Every organization needs an effective strategy. Strategy can refer to an overarching strategic plan at the organizational level or a strategy towards achieving specific organizational needs and goals. A strategy will set the way forward for an organization in alignment with its overarching vision and mission. It will articulate the priorities and directions the organization should take as well as convey the “what”, “why”, and “how” to accomplish its goals, often within a given period, by clearly defining the pathways towards achieving them.
At Collective Mind, we’ve learned a number of lessons through our work with networks developing strategies and strategic plans.
Strategy for networks is different than strategy for more traditional organizational models. Networks are a unique type of organization with a complex operating model. They are different in how they’re organized, who’s involved, and how they get things done.
First, networks are horizontal, flat structures: they are not top-down, hierarchical, or directive. They are loosely controlled, with multiple mechanisms for collaboration and without any mechanisms for command and control.
Second, networks are comprised of members — without members, you don’t have a network — and the complexity of that membership typically matches the complexity of the network’s issue area. As such, the network must meaningfully integrate a wide diversity of people and/or organizations in an equitable fashion. It must be flexible and agile enough to capture the emergence that arises from such diversity and the interconnections across it.
Finally, because of these characteristics, networks operate differently. They seek to harness the collective intelligence within them, dispersing leadership and sharing decision-making. They typically don’t procure deliverables but focus on stimulating activities by their members, who are responsible for creating the outputs of the network. This relationship between members and the network is typically voluntary and about creating shared value, not premised on a contractual relationship. Consequently, the network’s staff (if there is a staff) aims to support its members by helping facilitate the production of outputs, rather than directly implementing and delivering those themselves.
How networks are different influences strategy
Within this unique and complex operating environment of networks, we can consider strategy differently in at least three ways: process, content, and implementation.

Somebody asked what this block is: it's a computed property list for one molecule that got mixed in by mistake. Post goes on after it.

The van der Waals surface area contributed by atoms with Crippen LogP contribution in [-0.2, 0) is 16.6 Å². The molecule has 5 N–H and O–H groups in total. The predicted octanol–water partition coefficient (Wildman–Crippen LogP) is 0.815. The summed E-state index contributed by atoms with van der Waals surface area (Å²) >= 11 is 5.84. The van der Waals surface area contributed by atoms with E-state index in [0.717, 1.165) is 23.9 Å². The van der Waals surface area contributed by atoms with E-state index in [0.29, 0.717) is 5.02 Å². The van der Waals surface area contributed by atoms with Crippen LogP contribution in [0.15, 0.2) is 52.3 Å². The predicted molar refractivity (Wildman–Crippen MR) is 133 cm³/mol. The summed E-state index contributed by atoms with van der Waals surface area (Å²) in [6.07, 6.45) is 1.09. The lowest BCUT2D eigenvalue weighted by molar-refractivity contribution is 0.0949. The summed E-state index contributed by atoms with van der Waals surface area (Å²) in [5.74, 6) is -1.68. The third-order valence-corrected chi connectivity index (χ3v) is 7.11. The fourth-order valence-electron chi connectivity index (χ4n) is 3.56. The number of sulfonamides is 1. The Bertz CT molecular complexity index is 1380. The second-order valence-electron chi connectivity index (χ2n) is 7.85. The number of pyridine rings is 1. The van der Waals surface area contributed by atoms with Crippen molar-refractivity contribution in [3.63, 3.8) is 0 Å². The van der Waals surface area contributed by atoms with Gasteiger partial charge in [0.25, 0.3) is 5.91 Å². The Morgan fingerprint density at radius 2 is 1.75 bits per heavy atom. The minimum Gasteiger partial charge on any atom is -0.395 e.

Process: we must ensure that the process to develop the strategy or strategic plan empowers members and any other stakeholders and establishes their ownership of it. This requires a participatory, inclusive process with mixed methods for inclusive, meaningful participation. An iterative and adaptive process should build from one step to the next toward the final strategy. The steps of the process should ensure ongoing triangulation and validation of key ideas, needs, priorities, and pathways with stakeholders as they are developed.
Content: we must ensure that the strategy or strategic plan represents a collective effort. It should set collective priorities and determine the collaborative paths to achieve them by facilitating consensus-building throughout the process. The plan’s priorities and goals should be grounded in the needs, interests, and capacities of the membership. The substance of the plan must reflect the goals, expectations, and motivations of the members.
Implementation: we must clarify and define who will implement the strategy. As explained above, in the context of a network, it must be its members that produce the outputs with support from the network staff. We must clarify how this can be done realistically and right-size the strategy to ensure the feasibility of that implementation (for example, recognizing the limitations on members’ capacity, time, etc.). We must ensure that the plan supports the network to align energy, resources, and stakeholders for collective impact.
A clear and effective strategy will define in what direction the network and its membership will move forward. It will reflect and align with the needs and interests of its members, defining initiatives and activities through which members can participate and collaborate. Consequently, it will clearly articulate the unique added value that the network as a collective can create that is greater than the sum of those parts.
Interested to hear more about how we approach strategy development with networks and how we can support you? Contact Kerstin Tebbe at firstname.lastname@example.org.
Kerstin Tebbe has almost 20 years of experience supporting networks and multi-stakeholder collaboration. Her passion for networks was ignited by 6.5 years (2008-2014) spent on the Secretariat for the Inter-Agency Network for Education in Emergencies (INEE) where she coordinated an international technical working group, established a pan-African knowledge hub, and served as Deputy/Acting Director of the network. As a consultant from 2014 to 2019, Kerstin supported networks and multi-stakeholder initiatives around the world with strategy design, program review, knowledge management, capacity building, and facilitation. Kerstin founded Collective Mind in late 2019 after many years of independent study and research on networks. With Collective Mind, she has supported networks from local to global on a wide range of challenges. Kerstin has lived and worked in New York, Buenos Aires, Paris, Nairobi, Geneva, and Washington DC. When she’s not thinking about networks, she’s dancing.
originally published at Collective Mind
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